Two Stellenbosch University (SU) researchers have recently been selected to be part of the prestigious Radcliffe Institute for Advanced Study fellowship at Harvard University in the United States of America.
Dr Debra Shepherd, a lecturer at the Economics Department and Prof Pumla Gobodo-Madikizela, research chair in Social Change and Transformation at SU, will be part of 42 fellows representing six countries selected for the 2020–2021 cohort.
Radcliffe is Harvard University's institute for advanced study and each year, the institute hosts leading scholars, scientists, artists, and practitioners from around the world in its renowned fellowship program. This year there was nearly 1 400 applicants for the fellowship.
According to Shepherd she feels “incredibly lucky" to have received this opportunity at Harvard. “I believe that this fellowship will provide me with another lens through which to engage with diverse knowledge communities, as well as building upon and expanding the networks of my department and SU," says Shepard.
For Madikizela it will be the second time that she will be part of a fellowship at Harvard. While completing her PhD at the University of Cape Town in the late 1990s, she spent a year at Harvard University's Faculty of Arts and Social Sciences on a Dissertation Writing Fellowship. After being invited to join the Truth and Reconciliation Commission (TRC) where she was appointed to lead the Human Rights Violations Committee of the TRC in the Western Cape, she had to suspend her PhD.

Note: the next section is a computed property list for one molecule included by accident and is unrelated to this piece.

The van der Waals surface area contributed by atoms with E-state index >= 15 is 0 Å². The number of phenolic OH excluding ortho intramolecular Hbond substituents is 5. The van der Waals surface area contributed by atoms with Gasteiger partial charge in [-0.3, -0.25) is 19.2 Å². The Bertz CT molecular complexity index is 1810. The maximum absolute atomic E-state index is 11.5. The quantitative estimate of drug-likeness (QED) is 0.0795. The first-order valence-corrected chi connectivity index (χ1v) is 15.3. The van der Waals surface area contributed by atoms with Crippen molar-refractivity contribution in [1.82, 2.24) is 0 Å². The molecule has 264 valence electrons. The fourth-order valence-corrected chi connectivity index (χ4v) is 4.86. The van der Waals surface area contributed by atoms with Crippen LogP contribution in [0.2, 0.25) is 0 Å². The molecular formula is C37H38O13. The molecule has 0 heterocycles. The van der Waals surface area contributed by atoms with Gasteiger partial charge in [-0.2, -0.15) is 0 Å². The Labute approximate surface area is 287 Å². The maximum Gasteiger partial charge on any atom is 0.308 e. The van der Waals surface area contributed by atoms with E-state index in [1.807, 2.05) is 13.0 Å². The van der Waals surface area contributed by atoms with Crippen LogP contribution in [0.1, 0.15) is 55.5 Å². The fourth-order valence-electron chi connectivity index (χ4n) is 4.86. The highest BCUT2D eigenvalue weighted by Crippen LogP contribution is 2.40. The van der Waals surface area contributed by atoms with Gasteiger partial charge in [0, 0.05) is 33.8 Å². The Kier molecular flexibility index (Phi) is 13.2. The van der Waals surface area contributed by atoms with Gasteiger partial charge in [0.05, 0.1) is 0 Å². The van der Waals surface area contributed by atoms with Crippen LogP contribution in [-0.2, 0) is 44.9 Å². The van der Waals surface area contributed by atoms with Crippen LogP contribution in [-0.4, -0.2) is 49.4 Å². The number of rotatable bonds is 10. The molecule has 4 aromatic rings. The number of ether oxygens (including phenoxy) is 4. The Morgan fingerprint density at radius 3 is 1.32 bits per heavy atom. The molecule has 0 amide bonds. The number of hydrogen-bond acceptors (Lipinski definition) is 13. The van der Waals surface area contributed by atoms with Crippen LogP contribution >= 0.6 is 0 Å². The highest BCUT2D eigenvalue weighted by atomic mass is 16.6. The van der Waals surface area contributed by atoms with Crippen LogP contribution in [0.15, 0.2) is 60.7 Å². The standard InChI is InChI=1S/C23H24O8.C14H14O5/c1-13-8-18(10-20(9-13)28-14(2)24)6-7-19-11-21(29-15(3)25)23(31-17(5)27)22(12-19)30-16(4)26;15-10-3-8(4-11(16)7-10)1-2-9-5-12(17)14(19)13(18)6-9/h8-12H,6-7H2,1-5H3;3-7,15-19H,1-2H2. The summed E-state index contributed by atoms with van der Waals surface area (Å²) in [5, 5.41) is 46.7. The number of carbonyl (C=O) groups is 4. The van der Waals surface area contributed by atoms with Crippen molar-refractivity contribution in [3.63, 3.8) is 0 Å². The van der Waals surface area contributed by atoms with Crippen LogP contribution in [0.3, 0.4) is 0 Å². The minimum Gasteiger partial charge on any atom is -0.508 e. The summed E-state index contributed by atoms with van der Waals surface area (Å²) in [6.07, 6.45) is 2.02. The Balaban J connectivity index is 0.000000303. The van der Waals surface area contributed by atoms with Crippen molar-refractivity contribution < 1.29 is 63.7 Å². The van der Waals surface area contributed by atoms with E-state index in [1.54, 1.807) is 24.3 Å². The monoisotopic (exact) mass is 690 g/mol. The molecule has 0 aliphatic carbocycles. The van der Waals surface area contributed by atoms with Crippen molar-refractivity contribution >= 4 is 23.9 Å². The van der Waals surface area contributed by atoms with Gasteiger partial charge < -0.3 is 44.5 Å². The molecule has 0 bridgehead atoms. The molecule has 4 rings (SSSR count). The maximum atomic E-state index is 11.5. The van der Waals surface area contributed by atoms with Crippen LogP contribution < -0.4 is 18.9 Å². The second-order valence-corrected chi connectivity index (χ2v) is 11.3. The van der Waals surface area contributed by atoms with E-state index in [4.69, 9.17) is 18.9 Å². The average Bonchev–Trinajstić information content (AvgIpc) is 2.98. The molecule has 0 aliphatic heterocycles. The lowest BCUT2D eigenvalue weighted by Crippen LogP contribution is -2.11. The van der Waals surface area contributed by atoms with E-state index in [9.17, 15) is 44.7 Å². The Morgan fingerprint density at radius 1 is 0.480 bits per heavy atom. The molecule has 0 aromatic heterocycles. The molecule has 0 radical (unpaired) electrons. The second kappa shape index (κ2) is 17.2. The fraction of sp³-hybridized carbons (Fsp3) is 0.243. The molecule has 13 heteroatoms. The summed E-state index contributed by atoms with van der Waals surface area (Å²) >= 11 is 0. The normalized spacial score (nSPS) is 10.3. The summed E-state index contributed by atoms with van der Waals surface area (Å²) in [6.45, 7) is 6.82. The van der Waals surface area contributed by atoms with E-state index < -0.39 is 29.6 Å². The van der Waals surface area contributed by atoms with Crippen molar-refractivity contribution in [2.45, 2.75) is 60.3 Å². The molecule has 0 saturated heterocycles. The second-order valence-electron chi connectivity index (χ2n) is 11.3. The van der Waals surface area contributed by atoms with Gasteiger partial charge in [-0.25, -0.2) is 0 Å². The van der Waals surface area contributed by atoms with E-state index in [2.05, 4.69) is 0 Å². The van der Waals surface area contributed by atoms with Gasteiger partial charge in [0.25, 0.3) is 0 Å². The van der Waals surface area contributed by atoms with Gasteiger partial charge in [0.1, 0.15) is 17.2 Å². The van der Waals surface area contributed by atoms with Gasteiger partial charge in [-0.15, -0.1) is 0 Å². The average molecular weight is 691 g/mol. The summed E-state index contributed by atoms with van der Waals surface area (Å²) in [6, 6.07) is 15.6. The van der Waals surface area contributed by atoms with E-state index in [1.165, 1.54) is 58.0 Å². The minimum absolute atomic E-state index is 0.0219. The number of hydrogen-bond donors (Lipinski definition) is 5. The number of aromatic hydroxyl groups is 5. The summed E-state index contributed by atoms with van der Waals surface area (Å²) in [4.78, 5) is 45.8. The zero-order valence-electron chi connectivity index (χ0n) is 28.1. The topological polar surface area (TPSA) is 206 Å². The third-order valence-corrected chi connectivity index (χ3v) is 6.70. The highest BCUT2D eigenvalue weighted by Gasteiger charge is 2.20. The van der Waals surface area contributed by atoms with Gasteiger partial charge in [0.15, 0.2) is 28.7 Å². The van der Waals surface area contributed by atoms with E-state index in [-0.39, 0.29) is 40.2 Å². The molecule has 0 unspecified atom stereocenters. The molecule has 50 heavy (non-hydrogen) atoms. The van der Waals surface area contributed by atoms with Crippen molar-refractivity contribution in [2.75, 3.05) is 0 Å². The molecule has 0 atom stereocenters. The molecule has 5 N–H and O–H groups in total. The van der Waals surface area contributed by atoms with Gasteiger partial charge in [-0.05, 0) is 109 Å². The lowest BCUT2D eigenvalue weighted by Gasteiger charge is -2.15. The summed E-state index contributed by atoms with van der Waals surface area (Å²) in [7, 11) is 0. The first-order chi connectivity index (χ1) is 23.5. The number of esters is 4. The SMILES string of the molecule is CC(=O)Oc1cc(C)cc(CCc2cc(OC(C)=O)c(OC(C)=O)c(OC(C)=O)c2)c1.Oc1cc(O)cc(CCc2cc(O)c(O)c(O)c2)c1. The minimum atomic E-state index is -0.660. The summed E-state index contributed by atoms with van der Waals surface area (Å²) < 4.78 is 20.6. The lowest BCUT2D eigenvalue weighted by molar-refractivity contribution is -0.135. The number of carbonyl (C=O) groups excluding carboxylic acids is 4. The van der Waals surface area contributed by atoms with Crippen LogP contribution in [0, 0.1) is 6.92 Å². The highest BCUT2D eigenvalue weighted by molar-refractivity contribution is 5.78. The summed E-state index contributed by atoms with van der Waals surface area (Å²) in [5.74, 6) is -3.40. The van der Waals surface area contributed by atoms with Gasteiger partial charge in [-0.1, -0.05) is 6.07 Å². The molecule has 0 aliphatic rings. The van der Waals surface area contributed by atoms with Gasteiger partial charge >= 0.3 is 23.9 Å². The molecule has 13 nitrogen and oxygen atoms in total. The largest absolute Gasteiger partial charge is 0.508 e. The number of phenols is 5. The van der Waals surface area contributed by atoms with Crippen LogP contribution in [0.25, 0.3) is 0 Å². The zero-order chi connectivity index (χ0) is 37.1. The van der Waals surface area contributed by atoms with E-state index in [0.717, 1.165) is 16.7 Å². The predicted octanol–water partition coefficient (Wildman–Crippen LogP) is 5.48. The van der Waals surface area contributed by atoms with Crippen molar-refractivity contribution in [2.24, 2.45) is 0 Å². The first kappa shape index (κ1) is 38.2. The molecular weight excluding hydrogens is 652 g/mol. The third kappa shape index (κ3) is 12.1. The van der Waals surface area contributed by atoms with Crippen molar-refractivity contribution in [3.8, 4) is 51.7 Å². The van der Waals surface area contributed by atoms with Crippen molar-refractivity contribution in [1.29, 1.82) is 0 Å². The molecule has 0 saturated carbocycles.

“When I left the TRC in April 1998, I returned to Harvard University to take up a fellowship at the Radcliffe Institute where I completed my doctoral dissertation. After completing my PhD, I stayed four more years at Harvard, teaching part-time at Radcliffe and other colleges in Cambridge. The time at Harvard was the most productive period of my academic career. This fellowship is an important opportunity to test my ideas in the context of an international group of scholars leading in a range of different fields," says Madikizela.
Shepherd also holds an Iso Lomso Early Career African Researcher Fellowship (2018–2020) with the Stellenbosch Institute for Advanced Study and says she cannot wait to share her research with the other fellows.
“Radcliffe refers to itself as 'a cross-disciplinary laboratory of ideas', so I am excited to see how other academics are bridging the boundaries of their own fields. I also relish the chance to be an ambassador not only for Stellenbosch University, but also for Africa and the Global South."
Radcliffe is planning a virtual fellowship at this time, with the possibility of a residential component, pending decisions on Harvard-wide policies by university leaders, informed by epidemiological models of the spread of COVID-19 in the United States.
For more information on the Radcliffe Fellowship, click here.